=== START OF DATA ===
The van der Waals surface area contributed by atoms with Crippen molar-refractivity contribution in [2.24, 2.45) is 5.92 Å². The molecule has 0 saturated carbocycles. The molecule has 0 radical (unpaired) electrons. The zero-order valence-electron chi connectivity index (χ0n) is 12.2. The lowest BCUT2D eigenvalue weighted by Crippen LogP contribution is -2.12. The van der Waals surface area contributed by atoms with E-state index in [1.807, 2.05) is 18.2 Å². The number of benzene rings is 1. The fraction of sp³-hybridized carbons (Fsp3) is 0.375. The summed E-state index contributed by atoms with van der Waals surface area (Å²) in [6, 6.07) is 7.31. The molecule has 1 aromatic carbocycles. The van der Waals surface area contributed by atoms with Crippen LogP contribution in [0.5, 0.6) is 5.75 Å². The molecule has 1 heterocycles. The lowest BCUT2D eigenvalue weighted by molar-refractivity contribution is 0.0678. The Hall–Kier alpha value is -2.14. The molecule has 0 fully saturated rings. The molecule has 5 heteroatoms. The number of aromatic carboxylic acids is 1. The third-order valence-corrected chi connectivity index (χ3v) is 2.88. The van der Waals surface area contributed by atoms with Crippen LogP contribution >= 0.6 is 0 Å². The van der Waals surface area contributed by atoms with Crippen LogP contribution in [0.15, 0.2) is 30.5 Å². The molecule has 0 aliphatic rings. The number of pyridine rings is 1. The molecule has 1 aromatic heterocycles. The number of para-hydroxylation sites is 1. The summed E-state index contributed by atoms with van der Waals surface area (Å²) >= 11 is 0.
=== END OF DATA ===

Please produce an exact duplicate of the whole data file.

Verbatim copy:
The van der Waals surface area contributed by atoms with Crippen molar-refractivity contribution in [2.24, 2.45) is 5.92 Å². The molecule has 0 saturated carbocycles. The molecule has 0 radical (unpaired) electrons. The zero-order valence-electron chi connectivity index (χ0n) is 12.2. The lowest BCUT2D eigenvalue weighted by Crippen LogP contribution is -2.12. The van der Waals surface area contributed by atoms with E-state index in [1.807, 2.05) is 18.2 Å². The number of benzene rings is 1. The fraction of sp³-hybridized carbons (Fsp3) is 0.375. The summed E-state index contributed by atoms with van der Waals surface area (Å²) in [6, 6.07) is 7.31. The molecule has 1 aromatic carbocycles. The van der Waals surface area contributed by atoms with Crippen LogP contribution in [0.5, 0.6) is 5.75 Å². The molecule has 1 heterocycles. The lowest BCUT2D eigenvalue weighted by molar-refractivity contribution is 0.0678. The Hall–Kier alpha value is -2.14. The molecule has 0 fully saturated rings. The molecule has 5 heteroatoms. The number of aromatic carboxylic acids is 1. The third-order valence-corrected chi connectivity index (χ3v) is 2.88. The van der Waals surface area contributed by atoms with Crippen LogP contribution >= 0.6 is 0 Å². The van der Waals surface area contributed by atoms with Crippen LogP contribution in [0.15, 0.2) is 30.5 Å². The molecule has 0 aliphatic rings. The number of pyridine rings is 1. The molecule has 1 aromatic heterocycles. The number of para-hydroxylation sites is 1. The summed E-state index contributed by atoms with van der Waals surface area (Å²) >= 11 is 0.